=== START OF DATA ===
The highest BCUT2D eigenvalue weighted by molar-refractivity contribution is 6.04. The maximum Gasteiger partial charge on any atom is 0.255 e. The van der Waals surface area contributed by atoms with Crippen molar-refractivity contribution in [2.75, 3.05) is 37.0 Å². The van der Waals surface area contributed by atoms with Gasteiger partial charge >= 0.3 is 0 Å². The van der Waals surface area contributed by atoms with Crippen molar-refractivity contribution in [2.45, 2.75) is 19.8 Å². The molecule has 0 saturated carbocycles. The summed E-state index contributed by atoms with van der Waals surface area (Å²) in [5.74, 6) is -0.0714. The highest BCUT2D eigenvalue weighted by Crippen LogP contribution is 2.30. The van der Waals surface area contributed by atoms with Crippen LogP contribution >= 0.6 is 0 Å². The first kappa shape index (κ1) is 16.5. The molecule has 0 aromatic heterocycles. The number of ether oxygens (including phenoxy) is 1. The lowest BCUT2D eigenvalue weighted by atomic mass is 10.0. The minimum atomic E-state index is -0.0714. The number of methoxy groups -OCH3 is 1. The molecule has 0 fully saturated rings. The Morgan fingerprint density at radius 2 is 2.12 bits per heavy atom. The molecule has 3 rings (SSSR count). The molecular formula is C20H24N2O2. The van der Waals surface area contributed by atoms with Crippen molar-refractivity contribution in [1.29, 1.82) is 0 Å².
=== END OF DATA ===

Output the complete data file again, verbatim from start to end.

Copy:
The highest BCUT2D eigenvalue weighted by molar-refractivity contribution is 6.04. The maximum Gasteiger partial charge on any atom is 0.255 e. The van der Waals surface area contributed by atoms with Crippen molar-refractivity contribution in [2.75, 3.05) is 37.0 Å². The van der Waals surface area contributed by atoms with Gasteiger partial charge >= 0.3 is 0 Å². The van der Waals surface area contributed by atoms with Crippen molar-refractivity contribution in [2.45, 2.75) is 19.8 Å². The molecule has 0 saturated carbocycles. The summed E-state index contributed by atoms with van der Waals surface area (Å²) in [5.74, 6) is -0.0714. The highest BCUT2D eigenvalue weighted by Crippen LogP contribution is 2.30. The van der Waals surface area contributed by atoms with Crippen LogP contribution >= 0.6 is 0 Å². The first kappa shape index (κ1) is 16.5. The molecule has 0 aromatic heterocycles. The number of ether oxygens (including phenoxy) is 1. The lowest BCUT2D eigenvalue weighted by atomic mass is 10.0. The minimum atomic E-state index is -0.0714. The number of methoxy groups -OCH3 is 1. The molecule has 0 fully saturated rings. The Morgan fingerprint density at radius 2 is 2.12 bits per heavy atom. The molecule has 3 rings (SSSR count). The molecular formula is C20H24N2O2. The van der Waals surface area contributed by atoms with Crippen molar-refractivity contribution in [1.29, 1.82) is 0 Å².